Fertility, Healing, Marriage and Relationships, Parenting

by Becca Shimshak

“For the Jews, there was light, happiness, joy and honor; so it should be for us.” ~Esther 8:16 with quote from prayer for Havdalah

When I got married ten years ago, I chose this quote for our wedding invitation. For all of our friends, there were big, beautiful weddings. Hotels, tuxedos, cute flower girls, awesome music and dancing. Why shouldn’t this be for us too?

In my 20’s, I was diagnosed with a rare benign tumor in my femur bone that propelled my life in a very different direction than my peers. I was fortunate enough that part of that direction led me to my husband Steve however it also led to chronic pain and multiple surgeries…not so much joy and light and happiness, huh? Not yet.

So, it took me a while to regain my health and embrace all that happiness and May 29th, 2005, our wedding day, rocked the house.

Fast forward to my 30’s and once again I was itching for the next wave of blessings to shine on me…children. I thought the hard work was done. My husband and I had gotten settled in our marriage, our careers, our friendships, and we were committed to building a family.

So, when I was diagnosed with endometriosis and an ovarian cyst explaining why we were struggling to conceive, I was thrown aback. Who could I share this with and how am I going to get through this to achieve our goal of becoming parents?

To be honest, it was a long road of doctors and tests and learning more about my body than I had ever before. I lost weight; I went gluten, dairy and sugar free; I changed my sleeping patterns, took more vitamins. I embraced yoga; I worked with an acupuncturist. I knew I could not get through this struggle alone and needed to find others who “got it.” But how would I find people? Especially in the Jewish community when my friends were exploring pre-schools, not fertility clinics…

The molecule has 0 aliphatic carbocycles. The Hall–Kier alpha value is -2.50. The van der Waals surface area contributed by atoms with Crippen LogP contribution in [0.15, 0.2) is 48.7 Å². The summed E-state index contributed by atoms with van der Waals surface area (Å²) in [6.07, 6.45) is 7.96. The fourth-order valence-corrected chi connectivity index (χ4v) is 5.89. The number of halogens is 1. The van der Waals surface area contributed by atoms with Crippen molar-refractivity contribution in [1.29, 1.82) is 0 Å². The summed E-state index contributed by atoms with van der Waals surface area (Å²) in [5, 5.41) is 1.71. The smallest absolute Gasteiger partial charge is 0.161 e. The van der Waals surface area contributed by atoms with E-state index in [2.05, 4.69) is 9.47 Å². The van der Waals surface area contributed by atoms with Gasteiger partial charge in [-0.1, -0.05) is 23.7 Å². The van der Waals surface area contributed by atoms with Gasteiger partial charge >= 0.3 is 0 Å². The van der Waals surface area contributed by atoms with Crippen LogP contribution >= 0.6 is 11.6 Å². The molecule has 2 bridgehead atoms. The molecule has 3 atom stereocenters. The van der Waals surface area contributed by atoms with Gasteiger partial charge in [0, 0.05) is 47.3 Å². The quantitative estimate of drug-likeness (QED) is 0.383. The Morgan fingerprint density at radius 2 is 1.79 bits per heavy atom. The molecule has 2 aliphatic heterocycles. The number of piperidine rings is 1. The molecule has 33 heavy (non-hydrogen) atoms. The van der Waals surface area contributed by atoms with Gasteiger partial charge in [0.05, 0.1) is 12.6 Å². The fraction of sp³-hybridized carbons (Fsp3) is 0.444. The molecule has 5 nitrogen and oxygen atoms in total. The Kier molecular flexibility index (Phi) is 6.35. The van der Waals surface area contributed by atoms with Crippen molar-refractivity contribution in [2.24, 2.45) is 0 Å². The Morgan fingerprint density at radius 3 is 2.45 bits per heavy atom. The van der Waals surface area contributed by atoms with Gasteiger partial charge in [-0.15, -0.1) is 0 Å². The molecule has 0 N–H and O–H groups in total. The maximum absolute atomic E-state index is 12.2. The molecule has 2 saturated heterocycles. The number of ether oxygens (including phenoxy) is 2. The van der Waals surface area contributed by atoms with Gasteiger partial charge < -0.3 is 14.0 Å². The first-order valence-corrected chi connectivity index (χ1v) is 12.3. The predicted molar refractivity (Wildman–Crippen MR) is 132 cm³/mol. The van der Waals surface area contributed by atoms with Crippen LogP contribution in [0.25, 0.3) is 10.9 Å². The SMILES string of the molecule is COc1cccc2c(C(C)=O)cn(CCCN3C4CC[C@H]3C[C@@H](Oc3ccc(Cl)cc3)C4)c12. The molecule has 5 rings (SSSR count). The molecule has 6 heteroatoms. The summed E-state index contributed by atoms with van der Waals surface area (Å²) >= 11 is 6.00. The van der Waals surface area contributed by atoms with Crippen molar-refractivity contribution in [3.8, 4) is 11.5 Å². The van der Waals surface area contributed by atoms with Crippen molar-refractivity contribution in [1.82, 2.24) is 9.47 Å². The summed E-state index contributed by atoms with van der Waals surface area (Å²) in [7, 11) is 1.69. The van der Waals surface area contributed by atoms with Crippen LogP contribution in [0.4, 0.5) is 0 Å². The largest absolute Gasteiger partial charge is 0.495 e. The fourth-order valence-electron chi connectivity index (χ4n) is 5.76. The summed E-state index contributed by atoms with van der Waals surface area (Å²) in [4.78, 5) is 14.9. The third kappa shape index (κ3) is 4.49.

Then, I visited Mayyim Hayyim. My mother brought me to help me heal from my surgery for the ovarian cyst and to bring blessings of fertility to me. During one of my visits to Mayyim Hayyim, I saw a small sign on a coffee table among other resources from local Jewish organizations.  The sign said: “Are you struggling with infertility? Email and join our support group.” By the time I wrote, the group had disbanded because all of the women got pregnant. The leader introduced me to a chevruta (learning partner) who changed my life. I had finally found someone else who understood and could go through this journey with me. From that relationship, I learned to share with my friends and not be ashamed. I got support through surgeries, a miscarriage, and learned about PGD – Preimplantation Genetic Diagnosis, that ultimately led me to Zoe Ann and Isabella Rose – my two beautiful daughters full of light, happiness joy, and honor, who will be celebrating their first Purim this year.

Without Mayyim Hayyim, I would not be where I am today – still in my pajamas at 4pm in the afternoon, covered in organic baby formula – blessed with light, happiness, joy and honor (yes, even at 4am) and establishing Uprooted: A Jewish Response to Infertility.

becca 1As a result, I decided, that, although my daughters were going to be named at Reform, Conservative and Orthodox shuls, thanks to their pluralistic parents, their first stop as Jewish women must be Mayyim Hayyim. Ziva Yocheved and Vered Elisheva were named there. We blessed the girls in the presence of their grandparents, Marsha and Marc Slotnick and Marcia and Dan Shimshak, as we dipped their feet in water that we proclaimed as holy. We filled the bowl with rose petals for Isabella and precious stones for Zoe. Mayyim Hayyim was a key source of support for me in bringing these girls into the world so we wanted their Jewish journey to begin there.

becca flower

Becca family
Becca Shimshak is the Founding Executive Director of Uprooted. Uprooted provides a central address for educating American Jewish leaders in assisting families with fertility challenges, and for national communal support to those struggling to grow their families.